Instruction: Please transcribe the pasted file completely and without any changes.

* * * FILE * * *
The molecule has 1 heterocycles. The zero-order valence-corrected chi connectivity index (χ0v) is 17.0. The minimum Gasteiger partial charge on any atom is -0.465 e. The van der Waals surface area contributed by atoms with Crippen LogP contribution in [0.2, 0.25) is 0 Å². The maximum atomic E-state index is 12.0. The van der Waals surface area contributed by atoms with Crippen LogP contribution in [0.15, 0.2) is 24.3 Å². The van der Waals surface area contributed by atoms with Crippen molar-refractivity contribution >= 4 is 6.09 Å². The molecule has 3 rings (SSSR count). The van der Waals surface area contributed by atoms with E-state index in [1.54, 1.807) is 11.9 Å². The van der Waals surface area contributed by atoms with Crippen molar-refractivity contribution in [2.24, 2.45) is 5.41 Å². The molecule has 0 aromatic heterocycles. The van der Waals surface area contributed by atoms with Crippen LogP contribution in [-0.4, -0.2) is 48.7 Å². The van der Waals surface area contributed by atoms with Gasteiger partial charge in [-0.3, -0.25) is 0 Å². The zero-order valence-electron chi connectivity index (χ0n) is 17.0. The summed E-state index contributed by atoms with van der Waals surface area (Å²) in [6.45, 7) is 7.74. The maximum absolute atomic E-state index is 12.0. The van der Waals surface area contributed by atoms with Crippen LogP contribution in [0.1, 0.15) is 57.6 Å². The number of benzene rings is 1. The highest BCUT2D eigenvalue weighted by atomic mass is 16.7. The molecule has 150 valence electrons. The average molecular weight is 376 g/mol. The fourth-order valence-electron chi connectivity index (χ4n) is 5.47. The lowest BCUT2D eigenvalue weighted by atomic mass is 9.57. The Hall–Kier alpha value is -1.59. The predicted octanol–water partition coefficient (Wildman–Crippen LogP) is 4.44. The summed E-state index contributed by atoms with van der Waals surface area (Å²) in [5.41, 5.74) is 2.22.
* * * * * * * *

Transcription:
The molecule has 1 heterocycles. The zero-order valence-corrected chi connectivity index (χ0v) is 17.0. The minimum Gasteiger partial charge on any atom is -0.465 e. The van der Waals surface area contributed by atoms with Crippen LogP contribution in [0.2, 0.25) is 0 Å². The maximum atomic E-state index is 12.0. The van der Waals surface area contributed by atoms with Crippen LogP contribution in [0.15, 0.2) is 24.3 Å². The van der Waals surface area contributed by atoms with Crippen molar-refractivity contribution >= 4 is 6.09 Å². The molecule has 3 rings (SSSR count). The van der Waals surface area contributed by atoms with E-state index in [1.54, 1.807) is 11.9 Å². The van der Waals surface area contributed by atoms with Crippen molar-refractivity contribution in [2.24, 2.45) is 5.41 Å². The molecule has 0 aromatic heterocycles. The van der Waals surface area contributed by atoms with Crippen LogP contribution in [-0.4, -0.2) is 48.7 Å². The van der Waals surface area contributed by atoms with Gasteiger partial charge in [-0.3, -0.25) is 0 Å². The zero-order valence-electron chi connectivity index (χ0n) is 17.0. The summed E-state index contributed by atoms with van der Waals surface area (Å²) in [6.45, 7) is 7.74. The maximum absolute atomic E-state index is 12.0. The van der Waals surface area contributed by atoms with Crippen LogP contribution in [0.1, 0.15) is 57.6 Å². The number of benzene rings is 1. The highest BCUT2D eigenvalue weighted by atomic mass is 16.7. The molecule has 150 valence electrons. The average molecular weight is 376 g/mol. The fourth-order valence-electron chi connectivity index (χ4n) is 5.47. The lowest BCUT2D eigenvalue weighted by atomic mass is 9.57. The Hall–Kier alpha value is -1.59. The predicted octanol–water partition coefficient (Wildman–Crippen LogP) is 4.44. The summed E-state index contributed by atoms with van der Waals surface area (Å²) in [5.41, 5.74) is 2.22.